According to strict speech disorder classification, only five to ten percent of the world population speaks in a completely “normal” manner with a healthy voice. All the rest of the world is said to have a speech disorder or impediment as they are often called. A speech disorder or speech impediment is a type of communication disorder where “normal” speech is disrupted. These can be common disorders such as cluttering, stuttering and lisps, to more severe forms like dysarthria and aphasia. Someone who is totally unable to speak due to a speech disorder is considered mute.
In many cases the cause of a speech disorder is unknown. However, there are various known causes such as neurological disorders, hearing loss, brain injury, mental retardation, physical impairments such as cleft lip or palate, drug abuse, and vocal abuse or misuse. Child abuse may also be a cause in some cases.
Many types of speech disorders can be treated by speech therapy, while others require medical attention by a doctor in phoniatrics. Phoniatrics is the medical research and treatment of organs involved with speech production; such as the mouth, throat (larynx), the vocal cords and lungs.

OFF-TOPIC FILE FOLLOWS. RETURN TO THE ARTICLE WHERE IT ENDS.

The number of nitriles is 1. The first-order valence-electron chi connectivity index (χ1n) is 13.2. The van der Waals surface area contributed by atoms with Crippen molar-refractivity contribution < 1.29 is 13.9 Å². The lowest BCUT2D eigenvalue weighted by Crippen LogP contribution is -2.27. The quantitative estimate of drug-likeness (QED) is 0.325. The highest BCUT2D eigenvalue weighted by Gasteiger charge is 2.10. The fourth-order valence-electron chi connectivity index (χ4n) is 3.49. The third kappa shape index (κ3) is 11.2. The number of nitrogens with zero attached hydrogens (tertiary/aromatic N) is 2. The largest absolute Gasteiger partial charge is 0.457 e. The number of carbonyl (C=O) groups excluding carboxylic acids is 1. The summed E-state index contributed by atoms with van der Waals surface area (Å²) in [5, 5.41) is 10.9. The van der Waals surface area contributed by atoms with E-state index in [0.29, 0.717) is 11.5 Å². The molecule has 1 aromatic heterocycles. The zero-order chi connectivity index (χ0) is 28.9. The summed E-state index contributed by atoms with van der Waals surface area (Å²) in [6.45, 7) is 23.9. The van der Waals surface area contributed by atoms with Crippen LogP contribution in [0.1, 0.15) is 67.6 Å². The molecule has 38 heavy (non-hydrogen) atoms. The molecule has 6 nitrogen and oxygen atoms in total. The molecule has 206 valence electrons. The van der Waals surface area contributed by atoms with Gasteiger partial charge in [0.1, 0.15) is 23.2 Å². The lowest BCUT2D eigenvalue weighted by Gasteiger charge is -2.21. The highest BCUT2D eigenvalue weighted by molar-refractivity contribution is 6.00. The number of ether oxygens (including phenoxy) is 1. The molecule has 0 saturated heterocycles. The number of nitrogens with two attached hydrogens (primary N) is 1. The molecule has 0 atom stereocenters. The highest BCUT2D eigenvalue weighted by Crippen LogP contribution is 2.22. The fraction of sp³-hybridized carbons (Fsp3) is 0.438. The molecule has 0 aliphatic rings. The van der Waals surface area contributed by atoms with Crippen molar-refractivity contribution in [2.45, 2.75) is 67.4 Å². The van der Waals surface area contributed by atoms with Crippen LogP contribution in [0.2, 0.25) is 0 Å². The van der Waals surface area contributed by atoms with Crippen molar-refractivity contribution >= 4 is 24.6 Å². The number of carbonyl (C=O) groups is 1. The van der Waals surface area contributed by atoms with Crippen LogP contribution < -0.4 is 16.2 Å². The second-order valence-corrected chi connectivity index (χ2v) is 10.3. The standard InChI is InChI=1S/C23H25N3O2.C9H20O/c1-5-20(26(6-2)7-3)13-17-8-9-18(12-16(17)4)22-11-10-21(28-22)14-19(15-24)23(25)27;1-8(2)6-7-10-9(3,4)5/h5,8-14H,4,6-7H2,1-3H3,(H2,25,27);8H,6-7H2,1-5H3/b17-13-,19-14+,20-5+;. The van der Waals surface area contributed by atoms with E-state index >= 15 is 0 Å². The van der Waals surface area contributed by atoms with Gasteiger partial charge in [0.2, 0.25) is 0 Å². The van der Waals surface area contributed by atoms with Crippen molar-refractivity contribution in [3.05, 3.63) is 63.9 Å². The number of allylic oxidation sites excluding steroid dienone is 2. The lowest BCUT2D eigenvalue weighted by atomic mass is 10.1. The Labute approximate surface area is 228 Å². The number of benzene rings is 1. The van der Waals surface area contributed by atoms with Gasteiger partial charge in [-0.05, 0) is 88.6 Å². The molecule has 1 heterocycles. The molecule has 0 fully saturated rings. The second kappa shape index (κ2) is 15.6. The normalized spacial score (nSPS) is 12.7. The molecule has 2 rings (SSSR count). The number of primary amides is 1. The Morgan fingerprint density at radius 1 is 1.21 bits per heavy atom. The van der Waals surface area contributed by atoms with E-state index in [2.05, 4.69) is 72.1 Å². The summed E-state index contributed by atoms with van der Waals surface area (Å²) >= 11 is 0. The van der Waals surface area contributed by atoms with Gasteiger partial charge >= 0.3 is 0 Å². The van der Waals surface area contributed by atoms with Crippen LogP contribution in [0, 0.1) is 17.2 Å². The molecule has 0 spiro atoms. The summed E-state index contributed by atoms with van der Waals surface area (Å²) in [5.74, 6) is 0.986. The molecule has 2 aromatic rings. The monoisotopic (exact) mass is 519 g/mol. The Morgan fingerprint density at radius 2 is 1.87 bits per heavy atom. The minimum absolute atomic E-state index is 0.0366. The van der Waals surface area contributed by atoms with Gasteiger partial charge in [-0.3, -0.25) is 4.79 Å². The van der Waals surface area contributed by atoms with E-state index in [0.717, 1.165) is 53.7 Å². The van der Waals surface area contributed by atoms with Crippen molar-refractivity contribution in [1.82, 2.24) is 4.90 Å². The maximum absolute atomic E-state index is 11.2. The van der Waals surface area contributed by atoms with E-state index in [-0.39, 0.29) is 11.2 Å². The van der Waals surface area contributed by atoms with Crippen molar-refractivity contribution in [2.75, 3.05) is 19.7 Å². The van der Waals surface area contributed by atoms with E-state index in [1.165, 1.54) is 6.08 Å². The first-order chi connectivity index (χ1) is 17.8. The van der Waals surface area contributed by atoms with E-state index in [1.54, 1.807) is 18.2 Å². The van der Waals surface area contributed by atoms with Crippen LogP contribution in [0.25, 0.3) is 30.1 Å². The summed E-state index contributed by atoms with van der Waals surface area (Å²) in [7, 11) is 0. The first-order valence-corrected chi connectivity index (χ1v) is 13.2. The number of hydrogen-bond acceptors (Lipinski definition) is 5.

In the United States, school-age children with a speech disorder are often placed in special education programs, also known as speech therapy. Many school districts provide the students with therapy during school hours, although extended day and summer services may be appropriate under certain circumstances. These services may also include hearing therapy to assist with the speech problem. The cost per child enrolled in a speech therapy class in his or her school costs on average $3,800 per school year. This is usually funded by the government from tax dollars except in private schools where the school decides how the funds are paid.
Unfortunately, there are some negative social effects a person suffering from a speech disorder may have to deal with,...